The America of Bill Buckley and Victor Navasky is gone. Elitist journalism is marginalised

In attacking the BBC, the Right is apeing outdated Marxist thinking rather than searching for the truth

David Astor was the man who made the Observer the most popular Sunday paper of its time

A Bill intended to open up family courts to the media will require major amendment if it is to achieve its aims. That has become abundantly clear to me after my experiences in defending the media at two separate events organised by family lawyers over the past 10 days.

Does the Sun’s switch in support matter? No, is the short answer. The media’s power is vastly overestimated both by politicians and, of course, journalists, but also by ideologues from all sides who blame the defeat of their hopes on the power of the Tory press, if they are left wing, or BBC bias if they are on the right.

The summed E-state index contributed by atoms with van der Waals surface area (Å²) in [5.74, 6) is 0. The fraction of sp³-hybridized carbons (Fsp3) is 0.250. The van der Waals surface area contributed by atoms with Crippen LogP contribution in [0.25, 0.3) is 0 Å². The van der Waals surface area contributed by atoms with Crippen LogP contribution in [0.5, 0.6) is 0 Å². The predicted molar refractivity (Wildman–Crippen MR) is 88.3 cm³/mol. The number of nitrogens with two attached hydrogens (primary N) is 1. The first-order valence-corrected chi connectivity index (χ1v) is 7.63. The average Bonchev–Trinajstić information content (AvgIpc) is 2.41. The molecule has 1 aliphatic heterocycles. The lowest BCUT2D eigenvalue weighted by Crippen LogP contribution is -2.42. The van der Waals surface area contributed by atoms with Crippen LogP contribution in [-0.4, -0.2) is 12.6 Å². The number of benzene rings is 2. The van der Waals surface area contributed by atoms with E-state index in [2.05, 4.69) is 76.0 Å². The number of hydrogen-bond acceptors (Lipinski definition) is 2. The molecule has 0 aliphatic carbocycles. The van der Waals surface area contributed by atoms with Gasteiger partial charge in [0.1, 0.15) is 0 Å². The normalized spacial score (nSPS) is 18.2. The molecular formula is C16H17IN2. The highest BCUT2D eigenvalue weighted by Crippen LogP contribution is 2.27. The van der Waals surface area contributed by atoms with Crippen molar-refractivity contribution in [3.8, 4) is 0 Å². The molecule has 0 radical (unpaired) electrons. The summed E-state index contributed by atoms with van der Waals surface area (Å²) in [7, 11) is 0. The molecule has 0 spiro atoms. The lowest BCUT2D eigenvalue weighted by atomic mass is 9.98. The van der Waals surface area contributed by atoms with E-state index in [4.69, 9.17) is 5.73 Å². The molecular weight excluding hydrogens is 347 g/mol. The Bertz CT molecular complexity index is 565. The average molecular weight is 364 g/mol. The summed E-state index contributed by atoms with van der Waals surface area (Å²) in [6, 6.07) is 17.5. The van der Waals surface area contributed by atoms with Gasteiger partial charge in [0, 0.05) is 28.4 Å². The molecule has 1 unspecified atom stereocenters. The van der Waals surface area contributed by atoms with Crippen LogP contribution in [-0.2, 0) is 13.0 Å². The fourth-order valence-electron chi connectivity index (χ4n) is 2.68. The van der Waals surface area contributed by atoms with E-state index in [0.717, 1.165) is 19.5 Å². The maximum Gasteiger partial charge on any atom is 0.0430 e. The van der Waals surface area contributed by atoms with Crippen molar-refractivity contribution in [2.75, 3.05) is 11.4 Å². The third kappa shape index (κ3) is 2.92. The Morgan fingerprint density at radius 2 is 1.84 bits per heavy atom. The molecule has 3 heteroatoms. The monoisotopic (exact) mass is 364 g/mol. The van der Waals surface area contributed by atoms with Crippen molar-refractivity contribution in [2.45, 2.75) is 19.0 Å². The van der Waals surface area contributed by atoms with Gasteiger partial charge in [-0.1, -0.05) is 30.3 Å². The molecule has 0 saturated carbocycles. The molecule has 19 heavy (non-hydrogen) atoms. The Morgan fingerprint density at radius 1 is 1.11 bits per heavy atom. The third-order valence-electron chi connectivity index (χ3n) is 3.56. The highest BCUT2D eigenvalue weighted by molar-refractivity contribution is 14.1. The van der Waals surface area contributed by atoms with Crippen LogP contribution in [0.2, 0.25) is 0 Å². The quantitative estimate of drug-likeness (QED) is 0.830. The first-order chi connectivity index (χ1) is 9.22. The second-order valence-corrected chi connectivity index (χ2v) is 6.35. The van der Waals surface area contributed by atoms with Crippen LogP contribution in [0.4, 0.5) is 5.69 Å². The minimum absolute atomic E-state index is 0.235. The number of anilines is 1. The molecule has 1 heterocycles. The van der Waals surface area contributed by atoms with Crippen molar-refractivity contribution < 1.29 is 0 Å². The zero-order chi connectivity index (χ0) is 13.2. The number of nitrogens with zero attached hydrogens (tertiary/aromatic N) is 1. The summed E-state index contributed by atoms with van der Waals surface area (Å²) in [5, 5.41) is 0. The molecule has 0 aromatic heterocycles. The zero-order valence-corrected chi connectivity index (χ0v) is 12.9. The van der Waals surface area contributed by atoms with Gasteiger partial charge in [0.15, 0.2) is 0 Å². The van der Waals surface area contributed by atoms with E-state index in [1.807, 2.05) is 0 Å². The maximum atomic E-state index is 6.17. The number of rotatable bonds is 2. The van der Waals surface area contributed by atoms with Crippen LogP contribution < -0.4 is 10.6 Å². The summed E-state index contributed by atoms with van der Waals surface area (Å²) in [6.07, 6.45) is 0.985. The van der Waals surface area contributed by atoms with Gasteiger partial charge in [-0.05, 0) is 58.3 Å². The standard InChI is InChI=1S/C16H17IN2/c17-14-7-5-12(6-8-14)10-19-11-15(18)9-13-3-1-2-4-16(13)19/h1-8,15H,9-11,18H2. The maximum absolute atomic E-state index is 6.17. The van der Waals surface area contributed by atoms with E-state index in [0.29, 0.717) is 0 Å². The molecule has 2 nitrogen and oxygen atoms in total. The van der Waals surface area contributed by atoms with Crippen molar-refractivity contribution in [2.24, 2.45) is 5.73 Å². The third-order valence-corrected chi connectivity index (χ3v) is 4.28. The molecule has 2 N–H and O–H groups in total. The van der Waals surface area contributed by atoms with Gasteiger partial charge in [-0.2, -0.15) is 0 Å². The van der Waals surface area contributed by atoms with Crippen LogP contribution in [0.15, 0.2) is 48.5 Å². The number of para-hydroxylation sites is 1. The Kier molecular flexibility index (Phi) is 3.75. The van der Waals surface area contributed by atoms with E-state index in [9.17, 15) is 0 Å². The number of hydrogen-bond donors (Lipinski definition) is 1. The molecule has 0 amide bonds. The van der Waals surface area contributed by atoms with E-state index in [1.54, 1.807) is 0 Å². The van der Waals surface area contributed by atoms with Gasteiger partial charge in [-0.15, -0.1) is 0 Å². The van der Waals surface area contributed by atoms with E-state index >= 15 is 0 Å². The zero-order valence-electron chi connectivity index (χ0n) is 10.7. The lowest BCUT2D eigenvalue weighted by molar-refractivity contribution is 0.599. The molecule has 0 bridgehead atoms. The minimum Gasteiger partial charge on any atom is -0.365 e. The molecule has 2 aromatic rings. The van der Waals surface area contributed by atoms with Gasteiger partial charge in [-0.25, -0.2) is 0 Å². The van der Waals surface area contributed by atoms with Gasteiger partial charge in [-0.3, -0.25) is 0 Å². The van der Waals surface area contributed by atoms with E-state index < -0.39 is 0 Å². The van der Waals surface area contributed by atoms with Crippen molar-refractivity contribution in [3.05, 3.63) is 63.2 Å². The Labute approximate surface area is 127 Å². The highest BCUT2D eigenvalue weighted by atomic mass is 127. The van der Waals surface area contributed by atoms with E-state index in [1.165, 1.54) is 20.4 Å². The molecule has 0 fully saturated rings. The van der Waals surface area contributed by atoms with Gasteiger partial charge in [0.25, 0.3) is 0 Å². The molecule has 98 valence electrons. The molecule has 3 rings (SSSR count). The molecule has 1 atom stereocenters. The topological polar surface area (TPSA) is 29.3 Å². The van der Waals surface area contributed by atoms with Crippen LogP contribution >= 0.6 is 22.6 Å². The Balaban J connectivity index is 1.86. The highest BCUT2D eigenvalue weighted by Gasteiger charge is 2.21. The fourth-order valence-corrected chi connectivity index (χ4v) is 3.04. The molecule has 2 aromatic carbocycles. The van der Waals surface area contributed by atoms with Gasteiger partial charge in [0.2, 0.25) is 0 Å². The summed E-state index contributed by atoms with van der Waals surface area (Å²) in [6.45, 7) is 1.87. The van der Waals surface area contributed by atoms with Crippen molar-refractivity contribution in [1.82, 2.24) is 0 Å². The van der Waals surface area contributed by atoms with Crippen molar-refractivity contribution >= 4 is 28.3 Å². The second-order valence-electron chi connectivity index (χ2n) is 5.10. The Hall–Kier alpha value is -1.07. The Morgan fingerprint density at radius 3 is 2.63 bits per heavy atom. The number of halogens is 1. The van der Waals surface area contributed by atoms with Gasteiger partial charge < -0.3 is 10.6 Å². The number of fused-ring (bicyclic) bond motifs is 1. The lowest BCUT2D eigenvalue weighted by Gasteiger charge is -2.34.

While the BBC misuses its website as a surrogate national newspaper, and its regional websites to challenge what were excellent supra-local papers like the Western Mail or Yorkshire Post, now according to Andrew Gilligan, an increasing number of councils are getting in on the act. Something called Lambeth Life periodically drops through our letterbox. It consists of the “news” that our Labour couincillors are ‘active in this or that, or on our behalf’. I think the editor of the Guardian warned the other day that this is a challenge to local democracy, since Lambeth Life and its ilk are certainly not going to be reporting potholes or failing schools. The Mayor of London managed to chop Livingstone’s North Korean style London sheet. Perhaps our cash strapped councils could be prevailed on to use our tax revenues more sensible?

If you read the Saturday Telegraph, you may have noticed that its many sections include a great deal of eco-exortation.  It is evidently editorial and marketing policy at the Torygraf to push a Green agenda.